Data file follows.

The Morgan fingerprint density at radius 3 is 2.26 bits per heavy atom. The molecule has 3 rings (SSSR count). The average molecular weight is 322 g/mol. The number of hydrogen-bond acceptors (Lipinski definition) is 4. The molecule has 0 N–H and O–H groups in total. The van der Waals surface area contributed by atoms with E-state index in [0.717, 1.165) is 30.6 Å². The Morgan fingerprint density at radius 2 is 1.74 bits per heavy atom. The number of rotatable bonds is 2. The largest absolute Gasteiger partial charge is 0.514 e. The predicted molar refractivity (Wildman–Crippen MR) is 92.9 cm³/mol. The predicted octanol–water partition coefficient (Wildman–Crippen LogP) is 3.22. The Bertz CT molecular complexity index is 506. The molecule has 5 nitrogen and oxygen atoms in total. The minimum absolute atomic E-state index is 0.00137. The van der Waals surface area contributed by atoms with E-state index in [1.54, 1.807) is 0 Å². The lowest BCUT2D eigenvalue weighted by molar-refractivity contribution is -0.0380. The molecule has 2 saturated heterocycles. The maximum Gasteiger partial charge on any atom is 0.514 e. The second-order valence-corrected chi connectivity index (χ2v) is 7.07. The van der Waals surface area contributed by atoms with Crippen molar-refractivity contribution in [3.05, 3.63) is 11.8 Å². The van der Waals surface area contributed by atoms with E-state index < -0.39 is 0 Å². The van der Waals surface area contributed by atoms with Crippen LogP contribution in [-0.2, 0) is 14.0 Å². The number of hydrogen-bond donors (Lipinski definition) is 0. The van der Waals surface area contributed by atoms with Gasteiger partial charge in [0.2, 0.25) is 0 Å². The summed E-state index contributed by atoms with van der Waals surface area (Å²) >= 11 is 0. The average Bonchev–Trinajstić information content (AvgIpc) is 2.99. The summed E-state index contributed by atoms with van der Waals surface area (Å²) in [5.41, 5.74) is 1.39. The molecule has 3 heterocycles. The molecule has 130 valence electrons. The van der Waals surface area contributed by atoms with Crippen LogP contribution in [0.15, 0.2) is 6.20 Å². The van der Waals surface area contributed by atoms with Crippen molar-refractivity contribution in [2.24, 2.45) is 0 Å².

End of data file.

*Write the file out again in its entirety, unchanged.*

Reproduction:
The Morgan fingerprint density at radius 3 is 2.26 bits per heavy atom. The molecule has 3 rings (SSSR count). The average molecular weight is 322 g/mol. The number of hydrogen-bond acceptors (Lipinski definition) is 4. The molecule has 0 N–H and O–H groups in total. The van der Waals surface area contributed by atoms with E-state index in [0.717, 1.165) is 30.6 Å². The Morgan fingerprint density at radius 2 is 1.74 bits per heavy atom. The number of rotatable bonds is 2. The largest absolute Gasteiger partial charge is 0.514 e. The predicted molar refractivity (Wildman–Crippen MR) is 92.9 cm³/mol. The predicted octanol–water partition coefficient (Wildman–Crippen LogP) is 3.22. The Bertz CT molecular complexity index is 506. The molecule has 5 nitrogen and oxygen atoms in total. The minimum absolute atomic E-state index is 0.00137. The van der Waals surface area contributed by atoms with E-state index in [1.54, 1.807) is 0 Å². The lowest BCUT2D eigenvalue weighted by molar-refractivity contribution is -0.0380. The molecule has 2 saturated heterocycles. The maximum Gasteiger partial charge on any atom is 0.514 e. The second-order valence-corrected chi connectivity index (χ2v) is 7.07. The van der Waals surface area contributed by atoms with Crippen molar-refractivity contribution in [3.05, 3.63) is 11.8 Å². The van der Waals surface area contributed by atoms with E-state index < -0.39 is 0 Å². The van der Waals surface area contributed by atoms with Crippen LogP contribution in [-0.2, 0) is 14.0 Å². The number of hydrogen-bond donors (Lipinski definition) is 0. The van der Waals surface area contributed by atoms with Gasteiger partial charge in [0.2, 0.25) is 0 Å². The summed E-state index contributed by atoms with van der Waals surface area (Å²) >= 11 is 0. The average Bonchev–Trinajstić information content (AvgIpc) is 2.99. The summed E-state index contributed by atoms with van der Waals surface area (Å²) in [5.41, 5.74) is 1.39. The molecule has 3 heterocycles. The molecule has 130 valence electrons. The van der Waals surface area contributed by atoms with Crippen LogP contribution in [0.15, 0.2) is 6.20 Å². The van der Waals surface area contributed by atoms with Crippen molar-refractivity contribution in [2.24, 2.45) is 0 Å².